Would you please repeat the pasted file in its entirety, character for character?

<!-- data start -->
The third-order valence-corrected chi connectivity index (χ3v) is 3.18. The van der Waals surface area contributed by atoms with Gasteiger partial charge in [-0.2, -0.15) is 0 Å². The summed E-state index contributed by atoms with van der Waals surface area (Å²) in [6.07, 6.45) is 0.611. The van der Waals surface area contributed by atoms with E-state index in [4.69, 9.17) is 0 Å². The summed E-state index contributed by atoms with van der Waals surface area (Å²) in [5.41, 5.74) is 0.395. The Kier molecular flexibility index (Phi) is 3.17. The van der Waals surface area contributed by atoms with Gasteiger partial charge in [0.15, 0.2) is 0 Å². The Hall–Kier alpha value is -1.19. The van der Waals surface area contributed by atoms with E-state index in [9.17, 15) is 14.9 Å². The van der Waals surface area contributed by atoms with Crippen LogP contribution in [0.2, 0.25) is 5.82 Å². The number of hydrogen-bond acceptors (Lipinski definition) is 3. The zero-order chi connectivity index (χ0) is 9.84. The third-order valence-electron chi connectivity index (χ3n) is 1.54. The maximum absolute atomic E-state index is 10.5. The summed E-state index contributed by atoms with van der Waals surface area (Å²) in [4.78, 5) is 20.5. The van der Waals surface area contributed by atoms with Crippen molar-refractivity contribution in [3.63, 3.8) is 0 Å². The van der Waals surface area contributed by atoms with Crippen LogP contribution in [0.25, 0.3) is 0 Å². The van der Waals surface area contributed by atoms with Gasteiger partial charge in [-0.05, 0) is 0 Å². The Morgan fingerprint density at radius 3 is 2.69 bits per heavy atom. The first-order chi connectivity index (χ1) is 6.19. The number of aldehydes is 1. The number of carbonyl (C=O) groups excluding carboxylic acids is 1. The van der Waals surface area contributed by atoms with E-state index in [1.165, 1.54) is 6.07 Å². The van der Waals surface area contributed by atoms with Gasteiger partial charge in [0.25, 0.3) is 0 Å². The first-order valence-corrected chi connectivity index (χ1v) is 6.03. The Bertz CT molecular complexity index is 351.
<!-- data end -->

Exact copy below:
The third-order valence-corrected chi connectivity index (χ3v) is 3.18. The van der Waals surface area contributed by atoms with Gasteiger partial charge in [-0.2, -0.15) is 0 Å². The summed E-state index contributed by atoms with van der Waals surface area (Å²) in [6.07, 6.45) is 0.611. The van der Waals surface area contributed by atoms with E-state index in [4.69, 9.17) is 0 Å². The summed E-state index contributed by atoms with van der Waals surface area (Å²) in [5.41, 5.74) is 0.395. The Kier molecular flexibility index (Phi) is 3.17. The van der Waals surface area contributed by atoms with Gasteiger partial charge in [0.15, 0.2) is 0 Å². The Hall–Kier alpha value is -1.19. The van der Waals surface area contributed by atoms with E-state index in [9.17, 15) is 14.9 Å². The van der Waals surface area contributed by atoms with Crippen LogP contribution in [0.2, 0.25) is 5.82 Å². The number of hydrogen-bond acceptors (Lipinski definition) is 3. The zero-order chi connectivity index (χ0) is 9.84. The third-order valence-electron chi connectivity index (χ3n) is 1.54. The maximum absolute atomic E-state index is 10.5. The summed E-state index contributed by atoms with van der Waals surface area (Å²) in [4.78, 5) is 20.5. The van der Waals surface area contributed by atoms with Crippen molar-refractivity contribution in [3.63, 3.8) is 0 Å². The van der Waals surface area contributed by atoms with Crippen LogP contribution in [0.25, 0.3) is 0 Å². The van der Waals surface area contributed by atoms with Gasteiger partial charge in [-0.05, 0) is 0 Å². The Morgan fingerprint density at radius 3 is 2.69 bits per heavy atom. The first-order chi connectivity index (χ1) is 6.19. The number of aldehydes is 1. The number of carbonyl (C=O) groups excluding carboxylic acids is 1. The van der Waals surface area contributed by atoms with E-state index in [1.165, 1.54) is 6.07 Å². The van der Waals surface area contributed by atoms with Gasteiger partial charge in [0.25, 0.3) is 0 Å². The first-order valence-corrected chi connectivity index (χ1v) is 6.03. The Bertz CT molecular complexity index is 351.